SPF (short for Sender Policy Framework) is an email authentication protocol that boosts email deliverability, ensures security, and is trusted by email service providers. It allows domain owners to list all the IPs (ip4 and ip6) and servers that senders can use to dispatch emails on behalf of organizations. It ensures messages mailed by malicious senders either land in recipients’ spam folders or get rejected in case they fail SPF authentication checks.
These IP addresses and mail servers are listed in an SPF record in the TXT format along with other information mentioned using the syntax (mechanisms, modifiers, and qualifiers). However, SPF records are very likely to be erroneous due to a number of reasons like technical misconfigurations, typos, incorrect use of the SPF mechanism group, exceeding the number of characters allowed, etc. The presence of all these mistakes makes SPF TXT records invalid, which impacts the authentication process in some way.
These errors are categorized as SPF Permerror and SPF Temperror. This article shares some DIY solution sets to get rid of them.
Kitterman SPF-The Ultimate SPF Record Checker
You can’t fix an issue in your record unless you know about its presence. So, to know if your SPF DNS record is correctly configured, you need to run it through an SPF checking tool (also called an SPF validator) that diagnoses it and highlights all the existing problems so that you can make the required changes and place everything correctly.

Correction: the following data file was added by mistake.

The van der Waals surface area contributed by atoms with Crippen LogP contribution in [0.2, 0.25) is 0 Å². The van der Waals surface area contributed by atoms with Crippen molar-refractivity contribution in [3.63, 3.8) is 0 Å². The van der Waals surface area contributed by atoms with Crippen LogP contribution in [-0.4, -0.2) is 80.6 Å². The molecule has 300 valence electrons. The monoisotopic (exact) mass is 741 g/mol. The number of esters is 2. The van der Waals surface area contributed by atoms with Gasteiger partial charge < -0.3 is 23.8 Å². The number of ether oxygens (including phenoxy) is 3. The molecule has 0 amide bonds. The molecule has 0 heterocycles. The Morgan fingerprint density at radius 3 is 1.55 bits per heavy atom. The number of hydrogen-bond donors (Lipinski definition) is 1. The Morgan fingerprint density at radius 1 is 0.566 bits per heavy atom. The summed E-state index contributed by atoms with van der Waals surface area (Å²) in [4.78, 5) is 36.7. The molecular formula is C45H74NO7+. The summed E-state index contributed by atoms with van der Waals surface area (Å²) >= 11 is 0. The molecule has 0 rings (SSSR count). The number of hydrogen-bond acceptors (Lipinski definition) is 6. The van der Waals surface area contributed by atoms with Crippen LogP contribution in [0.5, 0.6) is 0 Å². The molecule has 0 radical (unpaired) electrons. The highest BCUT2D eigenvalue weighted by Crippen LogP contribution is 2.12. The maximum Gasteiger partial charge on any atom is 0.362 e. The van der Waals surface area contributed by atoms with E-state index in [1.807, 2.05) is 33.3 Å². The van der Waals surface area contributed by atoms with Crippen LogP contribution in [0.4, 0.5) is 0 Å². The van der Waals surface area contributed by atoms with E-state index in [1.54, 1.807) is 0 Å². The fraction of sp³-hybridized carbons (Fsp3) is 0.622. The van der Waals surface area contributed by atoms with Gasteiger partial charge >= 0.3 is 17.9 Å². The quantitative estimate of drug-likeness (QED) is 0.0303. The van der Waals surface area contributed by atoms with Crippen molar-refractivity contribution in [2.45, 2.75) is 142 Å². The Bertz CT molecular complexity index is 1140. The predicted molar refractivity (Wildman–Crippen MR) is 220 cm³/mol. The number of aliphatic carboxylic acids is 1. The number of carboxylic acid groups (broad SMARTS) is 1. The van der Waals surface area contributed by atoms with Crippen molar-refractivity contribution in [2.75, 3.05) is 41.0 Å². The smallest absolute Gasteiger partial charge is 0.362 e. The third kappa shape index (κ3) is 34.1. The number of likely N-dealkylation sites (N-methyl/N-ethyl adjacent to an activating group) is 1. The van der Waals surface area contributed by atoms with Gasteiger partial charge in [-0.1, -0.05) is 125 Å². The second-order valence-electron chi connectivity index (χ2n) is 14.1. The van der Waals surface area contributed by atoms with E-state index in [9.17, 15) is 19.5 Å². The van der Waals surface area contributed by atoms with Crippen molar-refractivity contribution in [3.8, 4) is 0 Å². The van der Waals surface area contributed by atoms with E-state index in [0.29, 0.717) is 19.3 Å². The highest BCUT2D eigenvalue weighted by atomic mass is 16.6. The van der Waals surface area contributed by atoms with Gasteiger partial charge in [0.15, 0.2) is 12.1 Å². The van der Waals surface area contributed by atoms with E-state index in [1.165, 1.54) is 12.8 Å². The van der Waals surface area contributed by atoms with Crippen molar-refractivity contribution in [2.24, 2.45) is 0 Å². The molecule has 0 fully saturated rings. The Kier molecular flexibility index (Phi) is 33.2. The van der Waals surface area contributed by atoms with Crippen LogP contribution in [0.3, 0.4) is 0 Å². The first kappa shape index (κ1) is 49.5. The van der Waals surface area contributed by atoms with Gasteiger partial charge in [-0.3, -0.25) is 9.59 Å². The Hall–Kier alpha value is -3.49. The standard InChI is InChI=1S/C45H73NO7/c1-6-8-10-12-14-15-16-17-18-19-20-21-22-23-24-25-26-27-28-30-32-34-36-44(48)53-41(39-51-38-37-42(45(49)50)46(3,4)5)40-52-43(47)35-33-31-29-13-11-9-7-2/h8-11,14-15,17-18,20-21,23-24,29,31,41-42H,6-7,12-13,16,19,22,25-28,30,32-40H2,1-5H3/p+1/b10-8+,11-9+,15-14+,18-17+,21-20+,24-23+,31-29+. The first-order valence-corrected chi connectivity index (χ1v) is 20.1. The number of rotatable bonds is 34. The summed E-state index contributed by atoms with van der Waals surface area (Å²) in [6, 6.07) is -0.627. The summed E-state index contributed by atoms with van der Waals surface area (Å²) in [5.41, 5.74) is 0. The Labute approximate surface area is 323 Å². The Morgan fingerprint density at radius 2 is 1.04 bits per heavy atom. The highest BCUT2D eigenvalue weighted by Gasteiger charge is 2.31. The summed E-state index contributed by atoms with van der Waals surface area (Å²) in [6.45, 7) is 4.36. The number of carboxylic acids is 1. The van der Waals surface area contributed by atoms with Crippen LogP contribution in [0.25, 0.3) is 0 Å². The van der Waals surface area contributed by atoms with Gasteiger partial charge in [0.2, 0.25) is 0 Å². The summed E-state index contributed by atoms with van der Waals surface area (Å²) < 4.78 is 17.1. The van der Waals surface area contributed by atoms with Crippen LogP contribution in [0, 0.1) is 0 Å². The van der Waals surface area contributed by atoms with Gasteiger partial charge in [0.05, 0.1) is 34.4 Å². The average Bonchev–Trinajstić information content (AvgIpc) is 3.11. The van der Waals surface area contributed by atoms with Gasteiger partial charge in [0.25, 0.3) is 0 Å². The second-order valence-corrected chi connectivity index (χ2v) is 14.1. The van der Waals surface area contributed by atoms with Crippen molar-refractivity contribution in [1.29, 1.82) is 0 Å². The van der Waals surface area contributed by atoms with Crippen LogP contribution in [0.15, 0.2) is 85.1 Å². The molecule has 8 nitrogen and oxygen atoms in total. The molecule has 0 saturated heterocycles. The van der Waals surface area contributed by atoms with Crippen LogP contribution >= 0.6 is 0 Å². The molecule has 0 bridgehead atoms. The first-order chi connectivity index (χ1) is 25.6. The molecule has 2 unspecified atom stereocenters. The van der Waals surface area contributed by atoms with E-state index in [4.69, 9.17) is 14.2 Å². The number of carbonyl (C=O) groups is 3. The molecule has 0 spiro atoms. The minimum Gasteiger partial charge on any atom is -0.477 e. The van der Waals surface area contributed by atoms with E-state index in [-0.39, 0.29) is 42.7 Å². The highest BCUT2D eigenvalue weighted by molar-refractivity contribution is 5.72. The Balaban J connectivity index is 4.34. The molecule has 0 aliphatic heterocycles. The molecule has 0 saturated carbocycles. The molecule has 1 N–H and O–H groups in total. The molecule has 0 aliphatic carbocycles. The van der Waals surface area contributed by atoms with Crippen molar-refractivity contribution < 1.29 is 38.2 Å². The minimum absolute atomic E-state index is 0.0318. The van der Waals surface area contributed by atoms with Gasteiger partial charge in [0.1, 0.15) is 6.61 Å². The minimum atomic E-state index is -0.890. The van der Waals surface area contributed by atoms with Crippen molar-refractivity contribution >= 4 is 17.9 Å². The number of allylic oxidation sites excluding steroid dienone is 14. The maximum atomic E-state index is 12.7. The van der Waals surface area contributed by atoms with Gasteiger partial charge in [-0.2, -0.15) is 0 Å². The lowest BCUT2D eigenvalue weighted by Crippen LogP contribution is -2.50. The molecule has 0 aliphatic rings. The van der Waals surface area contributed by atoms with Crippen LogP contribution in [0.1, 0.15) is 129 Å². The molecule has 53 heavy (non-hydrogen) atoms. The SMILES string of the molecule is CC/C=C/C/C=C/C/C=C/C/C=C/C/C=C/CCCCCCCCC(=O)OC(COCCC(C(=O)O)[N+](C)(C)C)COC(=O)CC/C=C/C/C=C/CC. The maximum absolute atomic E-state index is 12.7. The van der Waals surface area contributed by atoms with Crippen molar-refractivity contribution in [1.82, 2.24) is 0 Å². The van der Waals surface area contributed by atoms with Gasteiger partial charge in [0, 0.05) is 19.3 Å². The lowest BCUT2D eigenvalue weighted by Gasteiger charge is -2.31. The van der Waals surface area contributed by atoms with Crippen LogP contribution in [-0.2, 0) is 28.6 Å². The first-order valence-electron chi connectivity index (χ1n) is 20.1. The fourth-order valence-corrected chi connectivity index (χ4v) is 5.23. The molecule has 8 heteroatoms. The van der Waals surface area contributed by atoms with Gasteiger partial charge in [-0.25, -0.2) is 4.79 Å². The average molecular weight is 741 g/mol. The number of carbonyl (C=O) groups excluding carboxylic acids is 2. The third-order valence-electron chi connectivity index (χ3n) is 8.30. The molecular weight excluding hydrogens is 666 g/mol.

Kitterman SPF is one of the most credible and trusted tools for the ‘SPF check’ process, where you just have to enter your domain name, and it will instantly present the results.
Image sourced from rejoiner.com
What Does SPF Permerror Mean?
An SPF permerror occurs when there’s a fundamental problem with your domain’s SPF record, which doesn’t let a receiver’s server determine if a particular sender is officially authorized. In simpler terms, permanent SPF errors indicate that the email service providers (example; Gmail, Microsoft Outlook, Hotmail, etc.) failed to verify the SPF record published on DNS. Common reasons causing SPF errors are:
- Existence of Multiple SPF Records for a Domain
- Syntax issues
- Exceeding the limit of 255 characters
- Exceeding the DNS Lookup Limit
- Exceeding the Limit of Void Lookups
- A problem in including sending sources from a third-party vendor or host.
Their solutions are mentioned below.
What is the Difference Between SPF Fail and Permerror?
SPF Fail means the specific IP address isn’t allowed to send emails on behalf of your organization and using your domain name. On the other hand, an SPF permerror indicates the presence of fundamental problems in your records, which makes them invalid. This error makes it impossible for mailboxes to evaluate whether a sending server is authorized or not.
Ways to Fix SPF Permerror Office 365
The occurrence of SPF permerror is quite normal, and you don’t have to reach out to an expert every single time. Just take care of the following points, and you will be able to resolve them on your own.
How to Fix the Existence of Multiple SPF Records for a Domain?
Merge all your SPF records by including all the parts into one record and not repeating any mechanisms. This is how you can do it-
- Include only one ‘a’ mechanism at the beginning of your SPF record to eliminate multiple SPF records.